Recently, we staged a picnic photoshoot for our book. Though the food, the friends, and the sun were real, and the mud was definitely real enough to engulf poor Essie's new gladiator sandal, the constant smiling and coordinated floral clothing may have been just a tad bit posed. That was an unseasonably warm March day, but now that we're actually and officially into full-fledged summer and eating-outdoors weather, it seems important to be thinking almost constantly about the type of food that's good for picnicking.
I've always loved eating outside; at my sleepaway camp, the best of all dinners were the ones that took place on the lawn, and we used to walk up towards the lodge just hoping that we'd see tables set out on the grass and not have to enter the stuffy dining room for a dreaded indoor meal. And then the last meal Phoebe and I ate together with Essie, before we all went our separate ways to college, was another memorable picnic. Essie made sandwiches, Phoebe brought salad, and I baked toffee bars. We sat in Sheep's Meadow and exchanged cheesy notes about our friendship.
But the picnic that reminded me to make a batch of these green beans was with a different crowd. My mom and I had been invited to a potluck dinner on the beach late one summer a few years ago. Obviously, my mom knew the woman who'd invited us, but we hadn't met her friends, and so we didn't really know anyone else who'd be there. We were both a little nervous. In the afternoon, we made a double recipe of this string bean salad with late summer's crop of beans. When we got to the beach at sunset, we put it down with the rest of the food spread and went about eating and making friends. By the end of the night, unlikely as it sounds, we'd talked to everyone at the picnic. It's not that either of us had gotten a sudden burst of outgoing-ness, but rather that nearly 100% of the guests had sought us out as the culprits behind the green beans.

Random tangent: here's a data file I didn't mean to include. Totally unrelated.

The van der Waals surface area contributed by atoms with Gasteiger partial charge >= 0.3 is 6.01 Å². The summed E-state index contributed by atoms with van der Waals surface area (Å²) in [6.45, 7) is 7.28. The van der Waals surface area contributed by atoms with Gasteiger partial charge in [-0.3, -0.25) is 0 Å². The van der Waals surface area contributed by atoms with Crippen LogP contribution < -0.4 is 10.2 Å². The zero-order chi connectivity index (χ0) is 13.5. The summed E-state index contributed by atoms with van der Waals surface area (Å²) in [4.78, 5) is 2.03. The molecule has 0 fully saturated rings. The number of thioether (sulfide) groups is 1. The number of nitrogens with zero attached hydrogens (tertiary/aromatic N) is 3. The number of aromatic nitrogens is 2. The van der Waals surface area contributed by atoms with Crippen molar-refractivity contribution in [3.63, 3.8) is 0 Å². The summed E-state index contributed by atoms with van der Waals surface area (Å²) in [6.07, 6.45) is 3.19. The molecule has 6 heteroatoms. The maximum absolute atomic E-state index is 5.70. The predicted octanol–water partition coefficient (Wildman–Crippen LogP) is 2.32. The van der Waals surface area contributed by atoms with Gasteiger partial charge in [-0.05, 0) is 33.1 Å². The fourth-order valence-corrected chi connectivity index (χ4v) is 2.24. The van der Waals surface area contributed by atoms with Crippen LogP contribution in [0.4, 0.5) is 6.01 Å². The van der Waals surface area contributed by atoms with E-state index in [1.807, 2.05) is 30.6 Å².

Truthfully, I can't believe I haven't made these green beans for every potentially awkward situation since, but now that I've remembered them, I think I probably will. Sometimes I just need a little push to be the social butterfly I am deep down.
--Cara Eisenpress of Big Girls, Small Kitchen
String Beans with Mustard Dressing and Cured Shallots
Makes 4-6 servings
1 small red onion or shallot, thinly sliced
1 1/2 pounds of string beans, trimmed
1/4 cup rice wine vinegar
2 tablespoons lemon juice
1 1/2 tablespoons Dijon mustard
1 small garlic clove, crushed
1 1/2 teaspoons mild honey
1/2 teaspoon coarse sea salt
pinch cayenne pepper
3 tablespoons olive oil
Spread a clean kitchen towel on a baking sheet and set aside.
Place the sliced onion or shallot in a small bowl and cover with the vinegar. Set aside to let cure for 10-15 minutes.
Bring a pot of water to boil. Salt it generously and add the trimmed string beans. Cook uncovered for 4-6 minutes, until just tender. When they're done, drain them, then spread them out onto the towel-lined pan to fully dry. This will allow the dressing to coat the beans.
In your salad bowl, combine the lemon juice, mustard, garlic, honey, salt, and cayenne. Whisk until smooth. Slowly whisk in the oil until creamy.
Mix the beans into the dressing. Drain the onions and toss to combine. This salad is best if you let it sit for 15-30 minutes after. That's what it's great for picnics--it only gets more flavorful with time.